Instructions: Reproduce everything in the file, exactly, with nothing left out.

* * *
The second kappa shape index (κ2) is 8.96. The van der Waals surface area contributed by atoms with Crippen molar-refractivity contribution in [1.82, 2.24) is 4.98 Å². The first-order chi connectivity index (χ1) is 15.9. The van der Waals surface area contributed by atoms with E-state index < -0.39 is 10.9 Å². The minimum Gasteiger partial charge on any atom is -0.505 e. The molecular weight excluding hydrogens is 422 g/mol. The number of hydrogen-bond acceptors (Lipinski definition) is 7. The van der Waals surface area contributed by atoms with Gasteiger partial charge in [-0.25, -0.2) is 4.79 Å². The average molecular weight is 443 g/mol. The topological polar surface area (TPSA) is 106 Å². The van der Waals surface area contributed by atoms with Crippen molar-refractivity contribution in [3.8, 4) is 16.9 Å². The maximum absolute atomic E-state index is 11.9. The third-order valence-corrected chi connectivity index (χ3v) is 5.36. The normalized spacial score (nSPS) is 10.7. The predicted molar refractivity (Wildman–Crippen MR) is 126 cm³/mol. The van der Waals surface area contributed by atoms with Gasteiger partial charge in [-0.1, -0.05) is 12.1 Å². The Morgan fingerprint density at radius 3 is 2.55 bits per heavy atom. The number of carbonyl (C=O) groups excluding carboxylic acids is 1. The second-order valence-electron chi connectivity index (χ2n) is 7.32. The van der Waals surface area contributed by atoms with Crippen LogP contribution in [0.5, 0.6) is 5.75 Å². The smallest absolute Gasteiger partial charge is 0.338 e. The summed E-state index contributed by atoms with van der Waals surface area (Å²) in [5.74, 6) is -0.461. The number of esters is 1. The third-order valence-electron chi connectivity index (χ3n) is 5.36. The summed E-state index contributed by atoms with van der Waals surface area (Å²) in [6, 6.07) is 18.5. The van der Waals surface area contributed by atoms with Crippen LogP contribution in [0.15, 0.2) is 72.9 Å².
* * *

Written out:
The second kappa shape index (κ2) is 8.96. The van der Waals surface area contributed by atoms with Crippen molar-refractivity contribution in [1.82, 2.24) is 4.98 Å². The first-order chi connectivity index (χ1) is 15.9. The van der Waals surface area contributed by atoms with E-state index < -0.39 is 10.9 Å². The minimum Gasteiger partial charge on any atom is -0.505 e. The molecular weight excluding hydrogens is 422 g/mol. The number of hydrogen-bond acceptors (Lipinski definition) is 7. The van der Waals surface area contributed by atoms with Gasteiger partial charge in [-0.25, -0.2) is 4.79 Å². The average molecular weight is 443 g/mol. The topological polar surface area (TPSA) is 106 Å². The van der Waals surface area contributed by atoms with Crippen molar-refractivity contribution in [3.8, 4) is 16.9 Å². The maximum absolute atomic E-state index is 11.9. The third-order valence-corrected chi connectivity index (χ3v) is 5.36. The normalized spacial score (nSPS) is 10.7. The predicted molar refractivity (Wildman–Crippen MR) is 126 cm³/mol. The van der Waals surface area contributed by atoms with Gasteiger partial charge in [-0.1, -0.05) is 12.1 Å². The Morgan fingerprint density at radius 3 is 2.55 bits per heavy atom. The number of carbonyl (C=O) groups excluding carboxylic acids is 1. The second-order valence-electron chi connectivity index (χ2n) is 7.32. The van der Waals surface area contributed by atoms with Crippen LogP contribution in [0.5, 0.6) is 5.75 Å². The smallest absolute Gasteiger partial charge is 0.338 e. The summed E-state index contributed by atoms with van der Waals surface area (Å²) in [5.74, 6) is -0.461. The number of esters is 1. The third-order valence-electron chi connectivity index (χ3n) is 5.36. The summed E-state index contributed by atoms with van der Waals surface area (Å²) in [6, 6.07) is 18.5. The van der Waals surface area contributed by atoms with Crippen LogP contribution in [0.15, 0.2) is 72.9 Å².